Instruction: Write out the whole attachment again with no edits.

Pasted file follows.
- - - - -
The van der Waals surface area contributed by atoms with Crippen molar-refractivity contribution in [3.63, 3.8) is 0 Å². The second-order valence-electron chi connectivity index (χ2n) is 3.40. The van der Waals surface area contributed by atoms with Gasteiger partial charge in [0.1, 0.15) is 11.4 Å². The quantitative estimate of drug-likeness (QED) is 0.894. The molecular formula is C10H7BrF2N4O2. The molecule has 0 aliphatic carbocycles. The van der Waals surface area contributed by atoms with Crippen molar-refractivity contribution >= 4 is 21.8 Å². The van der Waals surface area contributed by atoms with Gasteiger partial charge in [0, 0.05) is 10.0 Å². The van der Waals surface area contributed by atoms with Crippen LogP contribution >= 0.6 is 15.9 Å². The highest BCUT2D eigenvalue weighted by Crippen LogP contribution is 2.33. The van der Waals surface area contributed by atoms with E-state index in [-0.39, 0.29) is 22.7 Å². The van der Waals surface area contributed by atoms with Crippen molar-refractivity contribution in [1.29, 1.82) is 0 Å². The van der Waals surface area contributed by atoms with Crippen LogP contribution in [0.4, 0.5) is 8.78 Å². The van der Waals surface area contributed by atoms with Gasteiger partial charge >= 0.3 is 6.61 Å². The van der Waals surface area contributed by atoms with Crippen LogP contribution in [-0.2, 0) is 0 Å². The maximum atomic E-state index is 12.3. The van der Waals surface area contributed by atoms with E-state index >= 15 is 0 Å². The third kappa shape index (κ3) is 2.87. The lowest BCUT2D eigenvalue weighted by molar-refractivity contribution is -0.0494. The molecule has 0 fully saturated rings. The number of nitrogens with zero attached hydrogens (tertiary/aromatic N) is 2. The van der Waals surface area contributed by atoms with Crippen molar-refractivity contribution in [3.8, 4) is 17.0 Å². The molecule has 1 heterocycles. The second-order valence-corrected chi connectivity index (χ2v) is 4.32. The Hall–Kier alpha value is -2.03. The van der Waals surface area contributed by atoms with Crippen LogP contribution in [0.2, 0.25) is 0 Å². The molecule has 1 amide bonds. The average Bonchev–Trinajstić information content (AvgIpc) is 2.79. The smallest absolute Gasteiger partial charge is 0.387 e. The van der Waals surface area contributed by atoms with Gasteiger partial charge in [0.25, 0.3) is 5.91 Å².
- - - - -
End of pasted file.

The van der Waals surface area contributed by atoms with Crippen molar-refractivity contribution in [3.63, 3.8) is 0 Å². The second-order valence-electron chi connectivity index (χ2n) is 3.40. The van der Waals surface area contributed by atoms with Gasteiger partial charge in [0.1, 0.15) is 11.4 Å². The quantitative estimate of drug-likeness (QED) is 0.894. The molecular formula is C10H7BrF2N4O2. The molecule has 0 aliphatic carbocycles. The van der Waals surface area contributed by atoms with Crippen molar-refractivity contribution >= 4 is 21.8 Å². The van der Waals surface area contributed by atoms with Gasteiger partial charge in [0, 0.05) is 10.0 Å². The van der Waals surface area contributed by atoms with Crippen LogP contribution >= 0.6 is 15.9 Å². The highest BCUT2D eigenvalue weighted by Crippen LogP contribution is 2.33. The van der Waals surface area contributed by atoms with E-state index in [-0.39, 0.29) is 22.7 Å². The van der Waals surface area contributed by atoms with Crippen molar-refractivity contribution in [1.29, 1.82) is 0 Å². The van der Waals surface area contributed by atoms with Crippen LogP contribution in [0.4, 0.5) is 8.78 Å². The van der Waals surface area contributed by atoms with Gasteiger partial charge >= 0.3 is 6.61 Å². The van der Waals surface area contributed by atoms with Crippen LogP contribution in [-0.2, 0) is 0 Å². The maximum atomic E-state index is 12.3. The van der Waals surface area contributed by atoms with E-state index >= 15 is 0 Å². The third kappa shape index (κ3) is 2.87. The lowest BCUT2D eigenvalue weighted by molar-refractivity contribution is -0.0494. The molecule has 0 fully saturated rings. The number of nitrogens with zero attached hydrogens (tertiary/aromatic N) is 2. The van der Waals surface area contributed by atoms with Crippen molar-refractivity contribution in [3.8, 4) is 17.0 Å². The molecule has 1 heterocycles. The second-order valence-corrected chi connectivity index (χ2v) is 4.32. The Hall–Kier alpha value is -2.03. The van der Waals surface area contributed by atoms with Crippen LogP contribution in [0.2, 0.25) is 0 Å². The molecule has 1 amide bonds. The average Bonchev–Trinajstić information content (AvgIpc) is 2.79. The smallest absolute Gasteiger partial charge is 0.387 e. The van der Waals surface area contributed by atoms with Gasteiger partial charge in [0.25, 0.3) is 5.91 Å².